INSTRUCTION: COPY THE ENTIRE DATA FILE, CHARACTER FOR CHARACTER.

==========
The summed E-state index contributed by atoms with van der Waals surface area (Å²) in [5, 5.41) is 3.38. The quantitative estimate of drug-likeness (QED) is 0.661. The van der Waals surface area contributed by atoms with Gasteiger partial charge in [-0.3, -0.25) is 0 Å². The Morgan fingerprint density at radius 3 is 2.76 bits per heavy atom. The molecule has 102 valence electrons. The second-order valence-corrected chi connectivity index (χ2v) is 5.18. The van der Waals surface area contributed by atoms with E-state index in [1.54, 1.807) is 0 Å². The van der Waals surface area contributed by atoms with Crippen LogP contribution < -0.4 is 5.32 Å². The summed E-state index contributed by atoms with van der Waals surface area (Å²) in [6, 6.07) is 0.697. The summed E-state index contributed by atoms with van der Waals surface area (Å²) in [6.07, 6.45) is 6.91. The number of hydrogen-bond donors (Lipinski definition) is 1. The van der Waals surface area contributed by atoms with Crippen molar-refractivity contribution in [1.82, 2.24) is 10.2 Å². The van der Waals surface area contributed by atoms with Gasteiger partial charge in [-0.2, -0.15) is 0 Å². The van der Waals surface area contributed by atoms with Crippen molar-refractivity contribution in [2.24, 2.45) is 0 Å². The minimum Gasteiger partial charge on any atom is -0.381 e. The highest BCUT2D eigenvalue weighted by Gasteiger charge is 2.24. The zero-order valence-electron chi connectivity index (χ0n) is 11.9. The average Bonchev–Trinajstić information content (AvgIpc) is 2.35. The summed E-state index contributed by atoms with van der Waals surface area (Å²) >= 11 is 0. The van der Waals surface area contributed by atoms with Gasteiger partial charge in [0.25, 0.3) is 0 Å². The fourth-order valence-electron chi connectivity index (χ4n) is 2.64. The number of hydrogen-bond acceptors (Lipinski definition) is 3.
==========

The summed E-state index contributed by atoms with van der Waals surface area (Å²) in [5, 5.41) is 3.38. The quantitative estimate of drug-likeness (QED) is 0.661. The van der Waals surface area contributed by atoms with Gasteiger partial charge in [-0.3, -0.25) is 0 Å². The Morgan fingerprint density at radius 3 is 2.76 bits per heavy atom. The molecule has 102 valence electrons. The second-order valence-corrected chi connectivity index (χ2v) is 5.18. The van der Waals surface area contributed by atoms with E-state index in [1.54, 1.807) is 0 Å². The van der Waals surface area contributed by atoms with Crippen LogP contribution < -0.4 is 5.32 Å². The summed E-state index contributed by atoms with van der Waals surface area (Å²) in [6, 6.07) is 0.697. The summed E-state index contributed by atoms with van der Waals surface area (Å²) in [6.07, 6.45) is 6.91. The number of hydrogen-bond donors (Lipinski definition) is 1. The van der Waals surface area contributed by atoms with Crippen molar-refractivity contribution in [1.82, 2.24) is 10.2 Å². The van der Waals surface area contributed by atoms with Gasteiger partial charge in [-0.2, -0.15) is 0 Å². The van der Waals surface area contributed by atoms with Crippen molar-refractivity contribution in [2.24, 2.45) is 0 Å². The minimum Gasteiger partial charge on any atom is -0.381 e. The highest BCUT2D eigenvalue weighted by Gasteiger charge is 2.24. The zero-order valence-electron chi connectivity index (χ0n) is 11.9. The average Bonchev–Trinajstić information content (AvgIpc) is 2.35. The summed E-state index contributed by atoms with van der Waals surface area (Å²) >= 11 is 0. The van der Waals surface area contributed by atoms with Gasteiger partial charge in [0.25, 0.3) is 0 Å². The fourth-order valence-electron chi connectivity index (χ4n) is 2.64. The number of hydrogen-bond acceptors (Lipinski definition) is 3.